KP: We always used to have a weekly Labour Party Young Socialists meeting, and a weekly branch meeting. Sometimes a public meeting, about every month. We used to have a stall, we didn’t actually have a stall then, we used to sell the paper in front of us – the stalls have become more refined. We always used to intervene in trade union meetings, sometime workplace sales and there were quite a few strikes taking place so there’d always be a picket line to visit.

ID: With the trade union meetings, what would they be like? Today if I go to my union branch meeting, if we are lucky there’s maybe 8 to 10 of us. We’re the meetings more like in the run up to November 30th when UNISON had a meeting of over a hundred shop stewards?

KP: The trade union meetings were bigger, there were more of them. People didn’t mobiles or laptops or things like this, so you’d often communicate by going to union meetings to find out, on a leaflet or something read out. The trades council would have a hundred delegates at a small meeting, for the AGM there would be two hundred people there, really big mass meetings. Union meetings were big all over the city.

ID: In terms of your own involvement in the union. You were saying that when you joined you had just started going to union meetings. What capacity was that  in?

KP: I was very quickly elected onto the committee. BT used to at the time recruit a hundred in Yorkshire, maybe a hundred and fifty each year. It was a time when they were expanding and telecommunications taking off so you’d have this massive influx of young people, and in other industries as well – electricity generation, electricity distribution all these different things, the gas board, would be taking in large numbers of young apprentices. So you were getting a change from an older trade unionist to a younger trade unionist. Consciously, I was then asked to get more young people involved in the trade union movement, sell the paper to them and it changed and you started to get a younger element in the trade union movement.

ID: Were there any major points of debate or discussion within the Tendency at that point?

KP: Yes, the national question – Scotland and Wales. I can’t remember the details because it went over my head. But I was just so impressed with the speakers and the way comrades read an awful and it just said to me I must read more Marx, Trotsky, Lenin, Engels. I wanted to get my level of understanding to their level as I was just a bystander in the debate really. This was the thing about the Militant then, it wasn’t a closed conference, if you joined you went to conference and it was inclusive and you could speak to the leading comrades at any time, which is the same now. We’re not an elitist organisation with a hierarchy. Obviously there were central committee meetings, but often they were open and there’d invite people down. We’re an open organisation, as we are now

ID: Was that conference the first national event you went to?

KP: Yes, in Manchester?

ID: Was it a one-day conference?

KP: Two day

ID: Just on the national question?

KP: No there was an international report and things like that. Perspectives were discussed as well. But the debate if you remember, was on the national question, there were people from Scotland and Wales putting a different view, very precise points – no major disagreements, small but important points in terms of the class struggle.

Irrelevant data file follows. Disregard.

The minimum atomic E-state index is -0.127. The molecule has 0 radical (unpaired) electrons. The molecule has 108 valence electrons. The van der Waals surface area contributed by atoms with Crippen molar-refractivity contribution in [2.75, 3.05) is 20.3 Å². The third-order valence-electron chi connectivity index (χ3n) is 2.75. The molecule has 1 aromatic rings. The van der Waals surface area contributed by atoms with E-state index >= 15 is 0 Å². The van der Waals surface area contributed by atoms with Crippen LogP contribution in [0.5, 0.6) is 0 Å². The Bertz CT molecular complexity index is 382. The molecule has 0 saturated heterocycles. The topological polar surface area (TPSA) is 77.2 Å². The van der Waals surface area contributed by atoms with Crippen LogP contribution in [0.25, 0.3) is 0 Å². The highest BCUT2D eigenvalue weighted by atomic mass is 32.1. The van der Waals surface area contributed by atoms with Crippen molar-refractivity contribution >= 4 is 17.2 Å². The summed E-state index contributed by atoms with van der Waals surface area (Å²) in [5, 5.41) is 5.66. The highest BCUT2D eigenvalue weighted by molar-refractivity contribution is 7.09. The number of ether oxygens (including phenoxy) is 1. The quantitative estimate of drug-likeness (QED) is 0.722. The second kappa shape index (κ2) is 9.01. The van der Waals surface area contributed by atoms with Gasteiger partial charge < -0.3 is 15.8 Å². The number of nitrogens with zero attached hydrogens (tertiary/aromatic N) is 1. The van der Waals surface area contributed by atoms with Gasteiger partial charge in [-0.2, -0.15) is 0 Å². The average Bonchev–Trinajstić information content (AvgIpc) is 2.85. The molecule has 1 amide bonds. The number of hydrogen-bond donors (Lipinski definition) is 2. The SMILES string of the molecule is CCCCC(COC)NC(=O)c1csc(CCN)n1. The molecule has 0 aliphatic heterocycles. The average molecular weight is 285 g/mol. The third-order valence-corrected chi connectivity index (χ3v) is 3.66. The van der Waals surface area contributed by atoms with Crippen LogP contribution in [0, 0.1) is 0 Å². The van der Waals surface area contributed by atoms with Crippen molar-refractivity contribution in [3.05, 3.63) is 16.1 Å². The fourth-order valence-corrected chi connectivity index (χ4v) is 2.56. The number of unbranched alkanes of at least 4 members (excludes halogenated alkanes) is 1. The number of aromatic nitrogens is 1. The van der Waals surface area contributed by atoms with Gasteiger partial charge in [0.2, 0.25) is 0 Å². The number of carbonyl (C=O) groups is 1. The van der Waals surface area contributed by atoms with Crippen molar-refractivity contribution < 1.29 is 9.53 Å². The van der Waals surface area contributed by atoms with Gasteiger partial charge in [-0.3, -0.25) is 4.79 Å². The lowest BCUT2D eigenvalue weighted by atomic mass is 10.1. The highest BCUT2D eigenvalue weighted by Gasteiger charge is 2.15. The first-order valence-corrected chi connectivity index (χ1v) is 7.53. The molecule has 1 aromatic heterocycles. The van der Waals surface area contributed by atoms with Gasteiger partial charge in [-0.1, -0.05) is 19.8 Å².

ID: How did the Militant develop after you joined in Leeds and West Yorkshire?

KP: There was not only trade  union struggles taking place, the Labour party was being transformed. It was nothing like it is today. The Labour party had hige links with the trade union movement, some of those were dormant. You still had clause 4, they still regarded themselves as a party that stood for nationalisation. The big debates were what type of nationalisation, how would we take over industry and get workers democracy, could workers run industry. All there were reformist debates, but left reformism was a decent, credible, socialistic alternative – it wasn’t a wishy-washy Fabian creed, these were quite hard-nosed trade unionists who talked about the nature of society and you could engage with them, and I think that’s what we are trying to do with the campaign for a new workers party is engage with the same sort of people. But the Labour party grew enormously, particularly trade unionists joining the Labour party to change society, not for careers. And it was fertile ground for recruits for a Trotskyist or Marxist organisation.

ID: How did that reflect in the activity of Militant?

KP: Yes, nationally and locally we controlled the Young Socialists. Not in any bureaucratic way, but we had all the supporters and all the members and if any issue came up we would win the vote and won positions nationally. We used to have a conscious orientation towards the Labour party, we’d sell at the meetings, even the ward meetings used to have over twenty people going to them. The constituency meeting might have fifty to a hundred people. Everybody who joined who was under 25 was automatically a member of the Young Socialists and in my branch we had over a hundred members of the Young Socialists in one constituency. And now you can’t find a young person anywhere in the Labour Party. We used to have active meetings of twenty in just the one constituency, with six constituencies in Leeds. There would be an enormous number of young people that would join to change society, you don’t join the Labour party now to change society

ID: What proportion of those Young Socialists would be Militant supporters?

KP: When they joined, if you spotted a young person you would be straight into them at the end of a meeting to sell them a paper and ask them if they were interested in coming to the pub for a discussion afterwards, or interested in coming to a Young Socialist meeting. The Young Socialist meeting agendas, would be very left agenda, topics like unemployment, nationalisation and international topics. Franco, the Spanish dictator, was still alive at the time and we had the Young Socialists Spanish Defence Campaign, which was very useful because we’d have international links, and official links as a section of the Labour Party, officially with sections of trade union movement and the growing socialist party, which hadn’t yet been formed in Spain. And because the Spanish Civil War wasn’t that long ago in historical terms it gave us a real echo and people would give us enormous amounts of money because it was only what, forty years or so before.